The Board Book: An Insider's Guide for Directors and Trustees

The Board Book: An Insider's Guide for Directors and Trustees

William G. Bowen

Language: English

Pages: 256

ISBN: 0393342891

Format: PDF / Kindle (mobi) / ePub

"By far the best book on corporate and institutional governance." ―Nicholas Katzenbach, former attorney general of the United States

In his new foreword to The Board Book, former Mellon Foundation and Princeton University president William G. Bowen brings his immense experience to bear on the most pressing questions facing boards of directors and trustees today: seeking collaborative relationships and placing a renewed emphasis on sustainable initiatives. The strategies Bowen relates throughout the book foster the collegiality and sense of purpose―more important in today’s turbulent times than ever before―that are integral to any effective board.

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also subject to internally constructed process constraints. Such constraints are especially important in colleges and universities. Long-established internal decision-making processes, including delegation to faculty of the responsibility for many curricular matters, as well as for academic requirements and academic appointments, constrain what trustees can and should do. By-laws and articles of incorporation serve similar purposes elsewhere in the nonprofit world and among for-profits.29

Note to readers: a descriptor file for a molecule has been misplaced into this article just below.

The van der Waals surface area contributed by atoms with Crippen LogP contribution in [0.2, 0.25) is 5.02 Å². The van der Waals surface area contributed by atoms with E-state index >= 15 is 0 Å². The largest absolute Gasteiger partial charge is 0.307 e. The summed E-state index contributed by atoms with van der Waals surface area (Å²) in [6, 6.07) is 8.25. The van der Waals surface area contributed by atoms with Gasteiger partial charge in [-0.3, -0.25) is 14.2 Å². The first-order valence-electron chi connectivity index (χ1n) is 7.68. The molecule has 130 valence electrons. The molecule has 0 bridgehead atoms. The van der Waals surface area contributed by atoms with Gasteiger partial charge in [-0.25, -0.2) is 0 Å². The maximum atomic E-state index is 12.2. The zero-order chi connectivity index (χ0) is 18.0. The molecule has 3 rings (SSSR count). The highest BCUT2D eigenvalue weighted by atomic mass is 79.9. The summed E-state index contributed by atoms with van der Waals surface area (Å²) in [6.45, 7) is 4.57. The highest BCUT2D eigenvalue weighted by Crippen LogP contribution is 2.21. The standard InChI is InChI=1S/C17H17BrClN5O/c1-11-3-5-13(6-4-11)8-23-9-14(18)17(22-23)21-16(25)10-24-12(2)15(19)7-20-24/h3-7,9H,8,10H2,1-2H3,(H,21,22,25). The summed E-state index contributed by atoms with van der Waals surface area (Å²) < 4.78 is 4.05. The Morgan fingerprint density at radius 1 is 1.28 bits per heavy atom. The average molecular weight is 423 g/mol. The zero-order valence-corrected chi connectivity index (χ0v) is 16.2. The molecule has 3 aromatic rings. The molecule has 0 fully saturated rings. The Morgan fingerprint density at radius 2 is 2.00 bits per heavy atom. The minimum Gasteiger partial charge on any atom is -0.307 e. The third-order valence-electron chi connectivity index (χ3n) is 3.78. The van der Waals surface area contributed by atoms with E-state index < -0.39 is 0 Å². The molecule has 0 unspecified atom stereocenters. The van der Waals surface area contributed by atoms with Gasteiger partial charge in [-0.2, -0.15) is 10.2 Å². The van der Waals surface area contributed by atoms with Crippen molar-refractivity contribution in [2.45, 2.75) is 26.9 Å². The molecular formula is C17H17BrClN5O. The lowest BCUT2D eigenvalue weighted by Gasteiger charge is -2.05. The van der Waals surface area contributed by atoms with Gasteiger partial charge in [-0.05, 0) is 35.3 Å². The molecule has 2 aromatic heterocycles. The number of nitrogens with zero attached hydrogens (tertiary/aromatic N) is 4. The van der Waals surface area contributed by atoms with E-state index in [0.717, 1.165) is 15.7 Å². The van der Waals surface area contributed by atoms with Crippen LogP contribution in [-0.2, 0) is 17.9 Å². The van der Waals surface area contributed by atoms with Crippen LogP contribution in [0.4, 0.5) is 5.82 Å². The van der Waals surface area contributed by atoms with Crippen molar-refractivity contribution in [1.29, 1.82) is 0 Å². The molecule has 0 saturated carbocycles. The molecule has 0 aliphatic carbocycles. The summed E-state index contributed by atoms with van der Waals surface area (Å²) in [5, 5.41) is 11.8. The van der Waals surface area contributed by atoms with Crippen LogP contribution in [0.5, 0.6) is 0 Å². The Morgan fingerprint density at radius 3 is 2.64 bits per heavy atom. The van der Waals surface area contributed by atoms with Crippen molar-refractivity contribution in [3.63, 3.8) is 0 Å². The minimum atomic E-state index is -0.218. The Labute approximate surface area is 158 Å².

access to most of the mechanisms for radical transformation that markets represent, some nonprofits may survive too long. The questions of when and how to transform, or even to dissolve, a nonprofit entity are both major challenges to boards and of great significance as issues of public policy. But they attract attention only when a combination of the press and political interests alerts the general public to the travails of a venerable organization such as the New-York Historical Society (which,

culture.”The limited availability of talented individuals able and willing to serve as non-executive chairmen is an unfortunate reality. Boards should be more proactive in working to develop pools of candidates for the chairman role. I also suspect that some of those now serving as lead directors will become more comfortable, over time, with the idea of chairing their boards.Lead directors can make a great deal of difference in improving governance, but in my view it is a mistake to assume that

has worked well in a number of situations, including the American Academy in Rome and the International Rescue Committee. There is, however, always the danger that some trustees not on the executive committee will feel that they have been consigned to the second tier of a two-tiered board. Skillful board leadership, candor, and good humor can go a long way toward easing such sensitivities, but it may not be possible to eliminate them altogether. The Memorial Sloan-Kettering Cancer Center has

objective—which never should be the case. The long lists of charitable nonprofits maintained by the IRS, including many that are inactive de facto, demonstrate how hard it is to prune the nonprofit tree. Another key attribute of directors and trustees is the ability to keep one’s ego under control. No one should attempt to occupy center stage too much of the time. Governance through the board mechanism is a team sport, par excellence, and individual members must understand that boards have a

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